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Preventive steps stressed to cut risk of viral disease

Preventive steps stressed to cut risk of viral disease

Sep 07, 2016 - 12:11

KABULinfo-icon (Pajhwok): A serious tick-borne viral disease called the Crimean-Congo Hemorrhagic Fever (CCHF) may spread during the Eidul Adha festival, the Afghan government and the United Nations warned on Wednesday.

The Ministry of Public Healthinfo-icon (MoPH), the Ministry of Agricultureinfo-icon, Irrigation and Livestock (MAIL), the Worldinfo-icon Health Organization (WHO) and the Food and Agriculture Organization (FAO) asked the public to take special preventive measures to protect themselves.

According to a joint statement from the ministries and the UN agencies, the CCHF viral disease is primarily transmitted to people from ticks or through contact with infected animal blood or tissues during and immediately after slaughter.

Hosts of the CCHF virus include a wide range of wild and domestic animals such as cattle, sheep and goats. Human-to-human transmission can also occur resulting from close contact with the blood, secretions, organs or other body fluids of infected persons.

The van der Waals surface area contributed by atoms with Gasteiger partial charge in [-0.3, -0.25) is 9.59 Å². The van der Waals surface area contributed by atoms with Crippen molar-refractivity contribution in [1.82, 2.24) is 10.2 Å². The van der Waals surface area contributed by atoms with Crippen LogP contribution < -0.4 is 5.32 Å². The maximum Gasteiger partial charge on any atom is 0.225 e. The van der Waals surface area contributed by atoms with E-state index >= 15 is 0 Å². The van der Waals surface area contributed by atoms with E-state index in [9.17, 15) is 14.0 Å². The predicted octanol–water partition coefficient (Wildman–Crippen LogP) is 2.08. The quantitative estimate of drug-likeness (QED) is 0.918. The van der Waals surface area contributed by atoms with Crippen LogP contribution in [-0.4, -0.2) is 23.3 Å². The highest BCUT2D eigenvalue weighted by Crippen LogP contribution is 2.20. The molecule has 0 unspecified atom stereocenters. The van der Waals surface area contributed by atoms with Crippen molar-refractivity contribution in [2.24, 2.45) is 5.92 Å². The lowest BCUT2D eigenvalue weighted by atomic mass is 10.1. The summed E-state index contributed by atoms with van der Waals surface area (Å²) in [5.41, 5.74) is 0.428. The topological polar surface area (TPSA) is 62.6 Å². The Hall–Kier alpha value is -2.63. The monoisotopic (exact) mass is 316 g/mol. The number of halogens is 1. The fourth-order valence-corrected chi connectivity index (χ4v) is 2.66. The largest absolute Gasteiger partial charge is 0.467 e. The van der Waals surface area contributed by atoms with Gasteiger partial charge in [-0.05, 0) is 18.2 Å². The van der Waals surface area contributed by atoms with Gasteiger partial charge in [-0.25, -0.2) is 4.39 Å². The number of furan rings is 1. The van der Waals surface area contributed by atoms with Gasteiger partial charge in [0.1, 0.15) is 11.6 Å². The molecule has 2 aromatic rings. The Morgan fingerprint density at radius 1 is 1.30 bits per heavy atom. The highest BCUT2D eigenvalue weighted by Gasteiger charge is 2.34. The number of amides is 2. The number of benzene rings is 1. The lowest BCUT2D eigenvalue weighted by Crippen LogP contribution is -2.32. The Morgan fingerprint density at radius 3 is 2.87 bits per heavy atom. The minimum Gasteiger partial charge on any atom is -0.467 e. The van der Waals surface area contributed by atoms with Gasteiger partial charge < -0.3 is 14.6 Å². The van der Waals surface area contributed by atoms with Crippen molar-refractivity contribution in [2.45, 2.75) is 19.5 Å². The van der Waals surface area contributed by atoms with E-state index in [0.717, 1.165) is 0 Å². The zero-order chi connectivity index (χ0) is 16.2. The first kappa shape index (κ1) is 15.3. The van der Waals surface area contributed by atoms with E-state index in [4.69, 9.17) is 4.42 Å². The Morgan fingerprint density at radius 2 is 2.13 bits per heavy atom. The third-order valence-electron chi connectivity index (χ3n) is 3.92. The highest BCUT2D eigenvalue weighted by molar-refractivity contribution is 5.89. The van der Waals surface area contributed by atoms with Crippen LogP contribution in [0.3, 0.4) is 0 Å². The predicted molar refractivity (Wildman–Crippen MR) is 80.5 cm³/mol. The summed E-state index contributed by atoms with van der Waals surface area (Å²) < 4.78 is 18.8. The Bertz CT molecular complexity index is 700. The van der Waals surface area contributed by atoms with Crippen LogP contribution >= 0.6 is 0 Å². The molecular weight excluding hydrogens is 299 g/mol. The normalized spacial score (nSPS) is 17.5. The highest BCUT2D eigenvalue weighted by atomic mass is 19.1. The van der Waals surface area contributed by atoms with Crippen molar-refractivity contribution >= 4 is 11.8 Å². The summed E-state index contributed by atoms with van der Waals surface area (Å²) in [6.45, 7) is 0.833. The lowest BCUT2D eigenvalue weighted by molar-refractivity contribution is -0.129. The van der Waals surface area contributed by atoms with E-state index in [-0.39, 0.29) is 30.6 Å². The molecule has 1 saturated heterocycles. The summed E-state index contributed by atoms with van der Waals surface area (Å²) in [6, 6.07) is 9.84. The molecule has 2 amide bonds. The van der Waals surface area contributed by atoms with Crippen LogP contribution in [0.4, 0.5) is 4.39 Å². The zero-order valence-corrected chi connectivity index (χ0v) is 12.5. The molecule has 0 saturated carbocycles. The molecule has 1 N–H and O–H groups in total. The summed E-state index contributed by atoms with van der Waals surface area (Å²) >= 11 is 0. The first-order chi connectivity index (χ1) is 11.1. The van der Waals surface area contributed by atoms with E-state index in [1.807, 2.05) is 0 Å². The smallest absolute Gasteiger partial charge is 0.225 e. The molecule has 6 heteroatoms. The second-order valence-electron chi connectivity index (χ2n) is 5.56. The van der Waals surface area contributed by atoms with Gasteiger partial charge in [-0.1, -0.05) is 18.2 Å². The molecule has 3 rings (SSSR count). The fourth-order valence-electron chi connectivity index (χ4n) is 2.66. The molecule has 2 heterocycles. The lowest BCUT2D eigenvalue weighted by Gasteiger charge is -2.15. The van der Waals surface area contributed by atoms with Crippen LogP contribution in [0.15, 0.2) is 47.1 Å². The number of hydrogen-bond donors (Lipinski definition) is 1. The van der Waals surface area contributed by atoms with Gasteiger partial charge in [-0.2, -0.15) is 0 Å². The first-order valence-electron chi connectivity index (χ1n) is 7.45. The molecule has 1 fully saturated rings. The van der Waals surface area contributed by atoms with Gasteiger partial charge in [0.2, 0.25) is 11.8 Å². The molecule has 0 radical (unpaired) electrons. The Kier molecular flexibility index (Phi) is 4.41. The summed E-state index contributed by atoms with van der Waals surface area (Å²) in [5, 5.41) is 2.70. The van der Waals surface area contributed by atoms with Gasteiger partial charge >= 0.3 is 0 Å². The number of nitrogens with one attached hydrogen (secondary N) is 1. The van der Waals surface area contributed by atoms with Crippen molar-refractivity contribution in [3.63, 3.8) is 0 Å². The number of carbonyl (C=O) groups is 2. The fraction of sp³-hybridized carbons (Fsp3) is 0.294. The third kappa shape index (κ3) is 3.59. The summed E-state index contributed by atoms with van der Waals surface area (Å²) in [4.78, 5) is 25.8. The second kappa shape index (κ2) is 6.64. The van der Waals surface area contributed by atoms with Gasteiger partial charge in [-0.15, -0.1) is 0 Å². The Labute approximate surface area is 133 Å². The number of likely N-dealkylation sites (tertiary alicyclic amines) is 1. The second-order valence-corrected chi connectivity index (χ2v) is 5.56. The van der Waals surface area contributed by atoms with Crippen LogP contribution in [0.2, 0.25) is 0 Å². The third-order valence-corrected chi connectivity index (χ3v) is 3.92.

Minister of Public Health Dr. Ferozuddin Feroz said: “CCHF is a serious health issue in Afghanistaninfo-icon with a current fatality rate of around 12%. So far this year 66 cases have been confirmed and 12 people have already lost their lives to this disease.

“And the risk further increases during the upcoming Eid holiday. We urge everyone to take necessary preventive measures as they slaughter animals during the holy Eid-al-Adha holiday to protect themselves and their families from this virus.”

Assadullah Zamir, minister of agriculture, said: “It is important that people wear gloves and other protective clothing when handling animals and their tissues. To prevent tick-to-human transmission, people should wear protective and light-coloured clothing to be able to detect ticks more easily.”

CCHF symptoms include fever, muscle ache, dizziness, neck pain and stiffness, backache, headache, sore eyes and sensitivity to light. There may be nausea, vomiting, diarrhea, abdominal pain and sore throat early on, followed by sharp mood swings.

Dr. Richard Peeperkorn, WHO country representative, said: “WHO is supporting enhanced surveillance through the Ministry of Public Health by further scaling up surveillance activities and laboratory capacity. Healthcare providers are being trained to be able to diagnose and treat people with CCHF...”

FAO Representative Tomio Shichiri said the UN agency was is fully engaged in supporting the important preventive initiative and additional steps had been taken to strengthen veterinary laboratory capacity and enhance awareness of people involved in the livestock sector.

Globally 75% of infectious diseases that have affected humans in the past 10 years have been caused by pathogens originating from animals or products of animal origin, CCHF being among those. Well-coordinated efforts must continue beyond the Eid-al-Adha, he stressed.



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